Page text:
By Angus MacSwan
NEAR BIN JAWAD, Libya (Reuters) - Muammar Gaddafi's forces fired heavy weapons at rebels overnight and retook a small town east of the Libyan leader's home city, rebels and witnesses said.
The sporadic thud of heavy weapons could be heard on Tuesday morning outside Nawfaliyah, which lies about 150 km (90 miles) from Sirte, Gaddafi's birthplace and a military base.
A Reuters correspondent saw dozens of cars carrying civilians speeding away from Nawfaliyah down the coast road east toward the town of Bin Jawad, passing a group of rebel fighters resting near their pick-ups.
One man stopped his car to berate them.
"Get yourselves up there and stop posing for pictures," he shouted, meeting little response.
The rebel fighters had raced along the coastline retaking several oil towns after Western air strikes were launched. But their charge westwards has met resistance as they neared Sirte.
"This is a problem road," said 28-year-old rebel officer Hamad al-Awani, who appeared to be in charge of the group. "Yesterday we were hit by Gaddafi so we pulled back."
He said pro-Gaddafi forces used rockets, rocket propelled grenades and medium-caliber weapons to push back the rebels who were gathered east of Sirte.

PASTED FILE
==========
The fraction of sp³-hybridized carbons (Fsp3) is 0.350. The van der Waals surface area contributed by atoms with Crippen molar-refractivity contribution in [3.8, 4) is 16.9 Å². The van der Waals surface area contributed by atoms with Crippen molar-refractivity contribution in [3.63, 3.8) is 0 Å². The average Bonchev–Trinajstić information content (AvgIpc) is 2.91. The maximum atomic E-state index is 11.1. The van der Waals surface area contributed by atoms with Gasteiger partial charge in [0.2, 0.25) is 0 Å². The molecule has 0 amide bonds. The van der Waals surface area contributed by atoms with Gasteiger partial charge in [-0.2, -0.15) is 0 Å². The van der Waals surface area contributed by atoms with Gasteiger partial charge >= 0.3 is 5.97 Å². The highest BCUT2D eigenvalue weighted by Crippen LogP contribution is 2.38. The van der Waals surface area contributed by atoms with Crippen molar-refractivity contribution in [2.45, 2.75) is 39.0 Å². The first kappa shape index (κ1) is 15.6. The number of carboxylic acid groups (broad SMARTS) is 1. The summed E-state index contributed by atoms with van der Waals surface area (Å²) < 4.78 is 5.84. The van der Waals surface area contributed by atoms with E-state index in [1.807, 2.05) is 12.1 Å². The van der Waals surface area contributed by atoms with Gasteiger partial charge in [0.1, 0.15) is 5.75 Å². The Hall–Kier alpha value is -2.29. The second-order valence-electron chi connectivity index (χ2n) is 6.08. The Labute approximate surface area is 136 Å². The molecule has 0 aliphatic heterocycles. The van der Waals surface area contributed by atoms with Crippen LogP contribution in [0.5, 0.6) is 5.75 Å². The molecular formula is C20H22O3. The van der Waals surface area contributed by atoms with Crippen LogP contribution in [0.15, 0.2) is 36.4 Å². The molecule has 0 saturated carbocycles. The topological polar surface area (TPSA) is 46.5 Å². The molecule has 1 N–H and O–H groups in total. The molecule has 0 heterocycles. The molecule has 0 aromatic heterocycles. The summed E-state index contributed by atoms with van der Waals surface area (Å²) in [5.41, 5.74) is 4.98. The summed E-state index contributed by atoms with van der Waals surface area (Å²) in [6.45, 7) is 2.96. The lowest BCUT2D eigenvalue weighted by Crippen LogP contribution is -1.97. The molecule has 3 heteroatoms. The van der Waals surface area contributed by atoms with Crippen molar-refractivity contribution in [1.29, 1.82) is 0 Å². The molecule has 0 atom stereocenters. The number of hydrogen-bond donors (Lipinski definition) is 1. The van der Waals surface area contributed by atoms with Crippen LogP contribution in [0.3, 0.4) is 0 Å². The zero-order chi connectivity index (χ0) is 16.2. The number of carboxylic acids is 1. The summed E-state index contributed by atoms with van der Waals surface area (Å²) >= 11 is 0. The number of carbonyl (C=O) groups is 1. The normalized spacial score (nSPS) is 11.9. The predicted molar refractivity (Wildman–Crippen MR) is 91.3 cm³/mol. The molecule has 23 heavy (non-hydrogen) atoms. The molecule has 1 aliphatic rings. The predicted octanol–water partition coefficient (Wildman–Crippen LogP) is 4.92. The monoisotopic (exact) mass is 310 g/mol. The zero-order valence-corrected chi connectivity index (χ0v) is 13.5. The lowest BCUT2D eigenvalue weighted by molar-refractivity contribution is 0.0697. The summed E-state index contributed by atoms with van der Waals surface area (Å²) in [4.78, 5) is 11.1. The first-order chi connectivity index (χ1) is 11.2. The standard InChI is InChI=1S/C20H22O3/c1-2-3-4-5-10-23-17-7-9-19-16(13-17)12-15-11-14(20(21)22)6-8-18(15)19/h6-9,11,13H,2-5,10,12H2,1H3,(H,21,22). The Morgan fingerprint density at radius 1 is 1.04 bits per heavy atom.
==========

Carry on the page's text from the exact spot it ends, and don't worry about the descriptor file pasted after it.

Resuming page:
Other rebel fighters and their civilian supporters said they believed settlements on the approach to Sirte had posed a potential threat because their inhabitants backed Gaddafi.
"The Gaddafi guys hit us with Grads (rockets) and they came round our flanks," said Ashraf Mohammed, a 28-year-old rebel wearing a bandolier of machine gun bullets.
Some residents of settlements near Nawfaliyah, 120 km (75 miles) east of Sirte, had fired on retreating rebels from their houses in support of the pro-Gaddafi forces, he said.
Fleeing Nawfaliyah in a taxi, 49-year-old resident Mustafa Moussa said Gaddafi forces appeared to control the town and were backed up by armed militias formed of local residents.
"I saw them," he said. "They are firing from Nawfaliyah."
(Reporting by Angus MacSwan; Writing by Tom Pfeiffer in Cairo; Editing by Edmund Blair and Giles Elgood)